Some users may chose to interact with Twigster like a game, trying to identify the most trees, or seeking out the rarest, most unusual, or farthest flung trees in the city. Since identification can be tricky, users can mark a tree as a “mystery tree,” add it to the map, and ask other Twigster users for help in identifying that tree. Some users may be interested in monitoring the health of particular local trees, tracking seasonal changes in foliage, or observing bird and animal life associated with the trees, and sharing this information with other users: they can add tags and notes to the map for all users to see.

Twigster’s streamlined, online social networking component makes sharing information, experiences, and stories with other users easy and satisfying. Twigster aims to create a community of users fully engaged in exploring, understanding, and sharing nature with each other.

Wednesday, April 13th, 2011

Voodoo Buddy, a networked wireless voodoo doll

As a critique of our culture of constant, instant contact and ubiquitous spam, we updated the voodoo doll for contemporary forms of communication. A human presence can be contained in an image, or in a three-dimensional representation: a statue or doll. These forms abstract presence, condense it, symbolize it. The power of representation is in this concentrated “second” presence, extracted and separated from the original. In Voodoo Buddy, presence is (mis)placed into a miniature physical form, a doll. This usually friendly, cuddly plaything becomes an agent of misery and annoyance. Users enter the email address and phone number of their victim into the web interface. When the Voodoo Buddy is pricked with a pin, and the output is annoying spam, disturbing email images, and disquieting text messages and phone calls channeled to the victim. Users beware! Your Voodoo Buddy could turn on you– prick too often and the doll might take your picture and send it to your victim, revealing your identity. The handmade doll integrates an Arduino microcontroller, a BlueSmirf BlueTooth unit, and a wireless camera with php and asterisk phone server coding.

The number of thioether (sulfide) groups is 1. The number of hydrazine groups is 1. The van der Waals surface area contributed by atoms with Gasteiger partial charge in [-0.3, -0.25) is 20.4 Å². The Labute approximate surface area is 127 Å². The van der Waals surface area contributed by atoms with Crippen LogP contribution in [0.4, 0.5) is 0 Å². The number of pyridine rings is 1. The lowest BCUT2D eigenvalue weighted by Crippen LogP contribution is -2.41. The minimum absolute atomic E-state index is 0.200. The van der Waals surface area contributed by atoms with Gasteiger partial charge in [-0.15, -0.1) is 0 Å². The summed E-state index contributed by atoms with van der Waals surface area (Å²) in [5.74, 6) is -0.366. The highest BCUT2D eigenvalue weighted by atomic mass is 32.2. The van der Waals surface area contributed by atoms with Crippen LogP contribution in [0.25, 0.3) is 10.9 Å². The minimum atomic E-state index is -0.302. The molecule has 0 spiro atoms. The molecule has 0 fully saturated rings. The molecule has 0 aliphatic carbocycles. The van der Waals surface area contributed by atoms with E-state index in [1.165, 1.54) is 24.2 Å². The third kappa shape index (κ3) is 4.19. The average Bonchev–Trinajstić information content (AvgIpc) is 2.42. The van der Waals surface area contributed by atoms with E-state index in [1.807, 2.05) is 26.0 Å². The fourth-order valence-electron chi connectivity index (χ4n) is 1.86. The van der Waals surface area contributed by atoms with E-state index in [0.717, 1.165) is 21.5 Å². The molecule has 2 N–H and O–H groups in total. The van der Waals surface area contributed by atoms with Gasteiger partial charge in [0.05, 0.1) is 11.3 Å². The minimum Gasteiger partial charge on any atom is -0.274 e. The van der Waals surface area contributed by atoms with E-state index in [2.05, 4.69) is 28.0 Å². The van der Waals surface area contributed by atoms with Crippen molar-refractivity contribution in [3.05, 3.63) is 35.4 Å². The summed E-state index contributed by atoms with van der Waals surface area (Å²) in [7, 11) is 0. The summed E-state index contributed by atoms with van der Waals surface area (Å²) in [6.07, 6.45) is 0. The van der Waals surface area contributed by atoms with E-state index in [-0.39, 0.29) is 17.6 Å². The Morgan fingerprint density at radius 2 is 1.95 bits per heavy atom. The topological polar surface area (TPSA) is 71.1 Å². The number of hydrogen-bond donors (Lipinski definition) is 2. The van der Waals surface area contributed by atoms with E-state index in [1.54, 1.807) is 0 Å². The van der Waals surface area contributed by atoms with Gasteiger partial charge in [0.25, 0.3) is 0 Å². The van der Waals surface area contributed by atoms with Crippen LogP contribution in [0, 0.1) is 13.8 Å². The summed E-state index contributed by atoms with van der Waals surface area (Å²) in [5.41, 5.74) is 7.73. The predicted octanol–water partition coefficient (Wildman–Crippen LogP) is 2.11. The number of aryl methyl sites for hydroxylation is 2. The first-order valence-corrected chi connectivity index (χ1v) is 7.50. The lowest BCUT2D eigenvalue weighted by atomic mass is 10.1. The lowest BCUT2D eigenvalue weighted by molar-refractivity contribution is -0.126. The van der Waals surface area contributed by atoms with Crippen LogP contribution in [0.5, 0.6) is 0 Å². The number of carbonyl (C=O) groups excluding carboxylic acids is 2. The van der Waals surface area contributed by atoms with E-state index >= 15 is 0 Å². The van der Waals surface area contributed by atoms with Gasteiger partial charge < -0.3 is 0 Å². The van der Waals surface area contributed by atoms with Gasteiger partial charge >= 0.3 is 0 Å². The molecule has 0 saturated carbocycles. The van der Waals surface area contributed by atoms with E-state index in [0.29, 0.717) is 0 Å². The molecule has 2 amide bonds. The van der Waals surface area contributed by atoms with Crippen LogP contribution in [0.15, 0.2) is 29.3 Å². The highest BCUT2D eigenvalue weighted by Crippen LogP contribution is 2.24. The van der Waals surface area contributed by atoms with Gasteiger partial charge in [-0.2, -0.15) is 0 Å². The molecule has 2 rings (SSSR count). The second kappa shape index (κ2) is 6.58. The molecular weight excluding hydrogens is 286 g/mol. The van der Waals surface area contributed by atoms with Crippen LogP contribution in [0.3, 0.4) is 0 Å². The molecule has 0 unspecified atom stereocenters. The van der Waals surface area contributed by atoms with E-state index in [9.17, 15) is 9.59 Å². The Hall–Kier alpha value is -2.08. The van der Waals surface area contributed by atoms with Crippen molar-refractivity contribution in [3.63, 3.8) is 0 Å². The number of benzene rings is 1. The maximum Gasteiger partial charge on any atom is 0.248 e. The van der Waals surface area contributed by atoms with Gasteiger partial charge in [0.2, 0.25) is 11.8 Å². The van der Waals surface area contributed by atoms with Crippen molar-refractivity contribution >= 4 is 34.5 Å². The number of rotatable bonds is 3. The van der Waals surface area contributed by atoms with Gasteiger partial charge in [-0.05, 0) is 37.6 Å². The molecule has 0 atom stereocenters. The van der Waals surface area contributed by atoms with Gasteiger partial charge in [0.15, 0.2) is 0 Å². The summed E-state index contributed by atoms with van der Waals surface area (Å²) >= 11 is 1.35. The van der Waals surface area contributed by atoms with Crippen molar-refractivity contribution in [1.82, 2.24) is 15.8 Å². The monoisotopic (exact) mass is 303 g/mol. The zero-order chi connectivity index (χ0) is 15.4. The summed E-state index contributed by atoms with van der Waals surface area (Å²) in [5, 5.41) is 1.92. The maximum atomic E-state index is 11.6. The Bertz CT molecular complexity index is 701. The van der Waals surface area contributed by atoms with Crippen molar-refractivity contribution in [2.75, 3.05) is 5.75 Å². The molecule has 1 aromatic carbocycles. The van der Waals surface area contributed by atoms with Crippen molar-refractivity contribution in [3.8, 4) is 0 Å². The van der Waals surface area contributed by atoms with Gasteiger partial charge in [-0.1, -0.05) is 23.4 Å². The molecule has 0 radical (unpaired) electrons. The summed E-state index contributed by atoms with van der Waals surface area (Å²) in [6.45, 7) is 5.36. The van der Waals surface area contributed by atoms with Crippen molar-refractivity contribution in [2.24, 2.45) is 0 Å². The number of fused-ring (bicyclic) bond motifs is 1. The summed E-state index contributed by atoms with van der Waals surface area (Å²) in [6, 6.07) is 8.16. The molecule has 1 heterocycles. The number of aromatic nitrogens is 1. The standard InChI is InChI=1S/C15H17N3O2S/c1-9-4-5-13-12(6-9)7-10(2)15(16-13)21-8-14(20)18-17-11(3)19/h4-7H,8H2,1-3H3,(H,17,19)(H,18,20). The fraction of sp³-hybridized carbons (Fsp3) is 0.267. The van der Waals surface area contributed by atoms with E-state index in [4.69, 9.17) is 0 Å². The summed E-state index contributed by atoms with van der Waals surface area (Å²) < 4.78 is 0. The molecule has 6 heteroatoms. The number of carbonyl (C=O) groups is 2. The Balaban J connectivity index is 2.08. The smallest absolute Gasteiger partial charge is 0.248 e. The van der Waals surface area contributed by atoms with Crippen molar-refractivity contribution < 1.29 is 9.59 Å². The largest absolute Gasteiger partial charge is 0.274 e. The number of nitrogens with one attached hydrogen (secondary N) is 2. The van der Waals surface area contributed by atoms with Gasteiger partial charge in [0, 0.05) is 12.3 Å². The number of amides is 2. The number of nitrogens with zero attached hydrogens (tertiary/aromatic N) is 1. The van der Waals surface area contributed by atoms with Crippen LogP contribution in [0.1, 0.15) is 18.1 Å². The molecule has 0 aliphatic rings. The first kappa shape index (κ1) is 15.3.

A schematic shows the inner workings of Voodoo Buddy. The doll contains a microcontroller, conductive padding in several areas, and a tiny surveillence camera. The doll essentially acts as a switch. When users hold the doll in one hand, they make contact with a metal pad at the back of its head. When the user pricks the doll with a pin held in the other hand, they close the switch and complete a circuit– a very small, imperceptible current (or “curse”) runs through the user’s body. The microcontroller inside the doll registers this current, and wirelessly sends signals to the Voodoo application running on a nearby computer. Feedback (which is randomized) is then sent to the victim– it may be an emailed image or message, a text message, or a phone call (mediated by the Asterisk server) that plays a disturbing recording. Excessive pricking of Voodoo Buddy increases the chances that the camera in the doll’s eye will be triggered, taking a photograph of the user and sending it on to the victim. In this way, the doll takes revenge.

Click to see Voodoo Buddy in action. Video courtesy of Gizmodo.

Monday, February 14th, 2011

Give-n-Get Economy Outlet

The Give-and-Get Economy Outlet is a pop-up store and a dynamic, distributed collection of objects. It’s a structure that serves as a site for interaction. And it’s a series of practices, strategies, and resulting interactions with and between users.

As a system, the Give-N-Get is an experimental economy, with transactions (exchanges) between participants (who are all members of the same community). It seeks to produce a new narrative form: an object that contains personal meaning or emotional value, transformed into a “product” using explicit visual language and conventions of commercial/advertising practice.